The whole thing stunk of a big old pile of in-fighting and I walked away feeling sad.

Let’s make some things clear. Bisexual people are NOT part gay and part straight; we are fully bisexual. Speaking about bisexuality in this way suggests that bisexual people experience some sort of internal split. It suggests that we inhabit distinct heterosexual and gay identities that are somehow glued together but don’t make a coherent whole. It is this sort of thinking that leads to the very stereotypes about bisexual people we need to combat.

A lesbian lover once said to me, innocently enough, “I don’t why you would choose to be with a woman if you could just as easily be with a man. Life is so much easier when you’re straight.” Unfortunately, she is right: life is easier when you’re straight. However, statements like this miss the point entirely.  The attraction that bisexual people have for both genders is no more of a choice than my ex-lover’s attraction to women. To use a crude analogy, we simply like chocolate as well as strawberry. That doesn’t make us greedy or incapable of enjoying one flavour at a time, nor does it mean that we just haven’t yet admitted to ourselves that we secretly only like one.

What is true is that some people are attracted to both genders, and their experiences of discrimination are unique because of this fact. What the trainer did not pause to consider is that it is our very bi-ness that monosexual people seem to take issue with. Contrary to the argument rife within queer circles that bisexual people hold heterosexual privilege and are better off because of it, the fact that bisexual people are not either/or but both/and only compounds the discrimination and marginalization that they face. Not only do they experience heterosexism but also monosexism, leading to feelings of exclusion from the straight community and the queer community as well.

The data on the health outcomes and rates of sexual coercion among bisexual people speaks for itself, and yet we seem to fail to really address bisexual issues in our social and political discourses. Too often bisexuality is a mere afterthought.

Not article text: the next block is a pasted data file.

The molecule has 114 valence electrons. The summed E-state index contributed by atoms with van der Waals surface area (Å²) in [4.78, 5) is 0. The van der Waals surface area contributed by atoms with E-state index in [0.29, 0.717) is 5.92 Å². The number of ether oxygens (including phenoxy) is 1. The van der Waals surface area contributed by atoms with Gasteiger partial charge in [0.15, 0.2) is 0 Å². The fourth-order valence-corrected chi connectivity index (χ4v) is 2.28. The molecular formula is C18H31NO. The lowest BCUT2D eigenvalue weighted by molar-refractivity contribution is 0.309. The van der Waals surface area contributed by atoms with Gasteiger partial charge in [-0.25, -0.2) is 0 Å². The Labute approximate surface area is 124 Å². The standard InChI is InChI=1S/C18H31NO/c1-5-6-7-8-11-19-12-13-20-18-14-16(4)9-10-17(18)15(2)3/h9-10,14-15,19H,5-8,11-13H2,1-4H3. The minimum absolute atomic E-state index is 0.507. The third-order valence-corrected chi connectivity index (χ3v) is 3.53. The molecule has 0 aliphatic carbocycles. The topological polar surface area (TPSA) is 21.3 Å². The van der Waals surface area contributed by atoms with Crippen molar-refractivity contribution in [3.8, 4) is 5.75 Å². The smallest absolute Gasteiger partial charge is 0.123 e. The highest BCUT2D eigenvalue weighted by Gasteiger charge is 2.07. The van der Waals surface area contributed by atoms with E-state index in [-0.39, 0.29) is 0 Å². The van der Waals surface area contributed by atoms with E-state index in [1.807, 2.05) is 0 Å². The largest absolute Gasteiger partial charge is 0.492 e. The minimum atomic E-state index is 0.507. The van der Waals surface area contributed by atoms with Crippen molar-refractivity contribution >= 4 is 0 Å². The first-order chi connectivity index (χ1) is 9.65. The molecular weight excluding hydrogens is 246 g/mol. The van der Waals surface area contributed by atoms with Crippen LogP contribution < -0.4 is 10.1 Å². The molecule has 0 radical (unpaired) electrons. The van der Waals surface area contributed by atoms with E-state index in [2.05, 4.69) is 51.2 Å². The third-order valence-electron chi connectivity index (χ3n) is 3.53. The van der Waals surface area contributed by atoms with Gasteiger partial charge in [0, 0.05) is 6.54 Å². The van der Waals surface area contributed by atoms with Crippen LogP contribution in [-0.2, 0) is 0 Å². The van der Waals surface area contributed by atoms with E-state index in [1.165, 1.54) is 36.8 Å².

But there are some things we can do about it.

People who identify as bisexual can choose to speak up. People tend to assume the sexuality of others based on the gender of the person they are in a relationship with. While this is understandable and mostly harmless in practise — humans innately struggle with what they perceive as ambivalence, and we default to shortcuts to make life easier — these assumptions contribute to the invisibility and erasure of bisexual identities and experiences.

I choose to call myself bisexual. While the details of my personal life are just that — personal — I’ve made the decision to describe myself this way for a reason. That is, my sexuality is not accidental. I don’t identify with labels like pansexual or omnisexual because my sexual attraction to men and women is more exacting than those terms connote. I find men’s bodies, voices, and mannerisms attractive. I also find women’s bodies, voices, and mannerisms attractive, and I find them attractive for different reasons and in different ways.